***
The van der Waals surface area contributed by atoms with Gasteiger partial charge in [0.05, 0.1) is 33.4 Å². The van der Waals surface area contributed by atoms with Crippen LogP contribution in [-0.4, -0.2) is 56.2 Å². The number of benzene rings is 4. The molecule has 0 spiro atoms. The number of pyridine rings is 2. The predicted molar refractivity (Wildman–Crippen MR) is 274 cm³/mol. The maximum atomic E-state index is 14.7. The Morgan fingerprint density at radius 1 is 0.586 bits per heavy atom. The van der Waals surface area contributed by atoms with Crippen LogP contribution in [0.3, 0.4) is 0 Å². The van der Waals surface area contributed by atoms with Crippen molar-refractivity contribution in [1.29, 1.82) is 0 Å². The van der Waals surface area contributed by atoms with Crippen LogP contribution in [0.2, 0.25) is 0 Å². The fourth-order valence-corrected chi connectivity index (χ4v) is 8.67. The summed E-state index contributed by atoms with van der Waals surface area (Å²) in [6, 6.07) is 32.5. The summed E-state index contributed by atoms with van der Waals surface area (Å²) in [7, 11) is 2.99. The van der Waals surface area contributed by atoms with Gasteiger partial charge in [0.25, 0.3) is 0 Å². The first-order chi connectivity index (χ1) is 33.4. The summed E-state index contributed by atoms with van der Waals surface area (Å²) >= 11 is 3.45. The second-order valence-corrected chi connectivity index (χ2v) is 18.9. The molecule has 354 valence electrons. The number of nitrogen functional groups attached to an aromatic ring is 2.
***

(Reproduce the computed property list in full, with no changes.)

The van der Waals surface area contributed by atoms with Gasteiger partial charge in [0.05, 0.1) is 33.4 Å². The van der Waals surface area contributed by atoms with Crippen LogP contribution in [-0.4, -0.2) is 56.2 Å². The number of benzene rings is 4. The molecule has 0 spiro atoms. The number of pyridine rings is 2. The predicted molar refractivity (Wildman–Crippen MR) is 274 cm³/mol. The maximum atomic E-state index is 14.7. The Morgan fingerprint density at radius 1 is 0.586 bits per heavy atom. The van der Waals surface area contributed by atoms with Crippen LogP contribution in [0.3, 0.4) is 0 Å². The van der Waals surface area contributed by atoms with Crippen molar-refractivity contribution in [1.29, 1.82) is 0 Å². The van der Waals surface area contributed by atoms with Crippen LogP contribution in [0.2, 0.25) is 0 Å². The fourth-order valence-corrected chi connectivity index (χ4v) is 8.67. The summed E-state index contributed by atoms with van der Waals surface area (Å²) in [6, 6.07) is 32.5. The summed E-state index contributed by atoms with van der Waals surface area (Å²) in [7, 11) is 2.99. The van der Waals surface area contributed by atoms with Gasteiger partial charge in [0.25, 0.3) is 0 Å². The first-order chi connectivity index (χ1) is 33.4. The summed E-state index contributed by atoms with van der Waals surface area (Å²) >= 11 is 3.45. The second-order valence-corrected chi connectivity index (χ2v) is 18.9. The molecule has 354 valence electrons. The number of nitrogen functional groups attached to an aromatic ring is 2.